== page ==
Cleaning Up Our Messy Desk – Update for Monday, May 1, 2017

We post news and comment on federal criminal justice issues, focused primarily on trial and post-conviction matters, legislative initiatives, and sentencing issues. Today, we feature a number of short reports we included in our newsletter this week, but have not posted on the Web.


Fewer federal prosecutions and lighter drug sentences over the past few years has resulted in a 14% drop in the BOP prison population, according to statistics from the U.S. Courts, the Sentencing Commission and the Federal Bureau of Prisons released last week.

abandonprison170501BOP population fell from a peak of 219,300 inmates in 2013 to 188,800 in April 2017. The decrease reflects a dramatic shift in federal policies away from stiff penalties for drug trafficking offenses in recent years. As a result, BOP facilities overcrowding has fallen from 37% to 13%.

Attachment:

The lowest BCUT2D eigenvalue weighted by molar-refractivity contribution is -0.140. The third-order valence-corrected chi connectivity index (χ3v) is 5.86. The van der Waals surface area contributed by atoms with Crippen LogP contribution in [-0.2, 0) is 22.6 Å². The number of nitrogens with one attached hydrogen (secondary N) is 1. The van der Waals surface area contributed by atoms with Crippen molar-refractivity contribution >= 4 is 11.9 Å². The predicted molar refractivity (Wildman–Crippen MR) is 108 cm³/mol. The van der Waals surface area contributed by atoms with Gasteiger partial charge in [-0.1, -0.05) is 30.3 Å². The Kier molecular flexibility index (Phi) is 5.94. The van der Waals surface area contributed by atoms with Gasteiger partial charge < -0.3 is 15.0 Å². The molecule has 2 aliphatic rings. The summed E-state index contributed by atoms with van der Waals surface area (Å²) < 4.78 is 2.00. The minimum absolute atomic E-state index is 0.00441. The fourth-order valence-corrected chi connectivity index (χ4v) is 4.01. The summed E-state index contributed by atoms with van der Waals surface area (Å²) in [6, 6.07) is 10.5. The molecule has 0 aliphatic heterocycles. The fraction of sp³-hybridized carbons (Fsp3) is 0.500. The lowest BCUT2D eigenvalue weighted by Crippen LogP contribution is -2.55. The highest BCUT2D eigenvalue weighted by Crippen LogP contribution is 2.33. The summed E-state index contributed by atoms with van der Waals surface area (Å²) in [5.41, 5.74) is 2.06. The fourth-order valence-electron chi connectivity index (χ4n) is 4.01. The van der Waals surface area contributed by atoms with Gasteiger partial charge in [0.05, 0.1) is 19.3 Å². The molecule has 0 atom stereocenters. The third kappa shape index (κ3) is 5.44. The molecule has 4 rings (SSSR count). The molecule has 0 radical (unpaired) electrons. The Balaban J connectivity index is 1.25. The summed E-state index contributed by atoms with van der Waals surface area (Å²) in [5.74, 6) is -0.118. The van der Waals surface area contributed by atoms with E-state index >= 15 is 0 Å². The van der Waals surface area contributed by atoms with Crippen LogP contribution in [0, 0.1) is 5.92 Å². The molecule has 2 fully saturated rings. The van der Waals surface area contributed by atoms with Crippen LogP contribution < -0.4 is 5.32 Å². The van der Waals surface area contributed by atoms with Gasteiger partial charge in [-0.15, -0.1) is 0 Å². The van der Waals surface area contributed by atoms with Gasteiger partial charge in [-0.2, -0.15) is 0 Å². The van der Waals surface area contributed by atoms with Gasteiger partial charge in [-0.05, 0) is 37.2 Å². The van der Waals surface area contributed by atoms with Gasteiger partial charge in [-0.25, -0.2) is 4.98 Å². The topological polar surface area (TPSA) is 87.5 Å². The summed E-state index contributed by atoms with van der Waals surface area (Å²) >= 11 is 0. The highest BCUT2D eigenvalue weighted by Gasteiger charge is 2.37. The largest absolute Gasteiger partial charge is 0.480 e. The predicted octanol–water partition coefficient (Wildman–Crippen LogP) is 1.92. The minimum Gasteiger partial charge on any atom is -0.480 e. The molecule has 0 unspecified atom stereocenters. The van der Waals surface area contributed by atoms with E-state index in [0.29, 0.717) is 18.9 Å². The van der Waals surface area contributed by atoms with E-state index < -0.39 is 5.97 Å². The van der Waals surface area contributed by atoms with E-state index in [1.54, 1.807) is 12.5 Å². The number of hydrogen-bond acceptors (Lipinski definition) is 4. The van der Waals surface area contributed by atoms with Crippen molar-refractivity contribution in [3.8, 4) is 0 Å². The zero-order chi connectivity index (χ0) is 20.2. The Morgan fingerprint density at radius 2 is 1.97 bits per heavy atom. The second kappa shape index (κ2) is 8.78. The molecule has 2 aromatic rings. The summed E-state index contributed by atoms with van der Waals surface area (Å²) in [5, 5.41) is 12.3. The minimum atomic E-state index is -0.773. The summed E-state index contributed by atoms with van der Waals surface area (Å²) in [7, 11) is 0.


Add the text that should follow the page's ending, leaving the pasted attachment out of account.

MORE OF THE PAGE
Because drug crimes account for nearly a third of all federal prosecutions, changes in drug sentences over the past decade have had a substantial impact on BOP numbers.

Administrative Office of U.S. Courts, Policy Shifts Reduce Federal Prison Population (Apr. 25, 2017)


Attorney General Jeffrey Sessions pulled the plug on the National Commission on Forensic Science, a group formed to improve forensic science and expert testimony in criminal cases, early last month.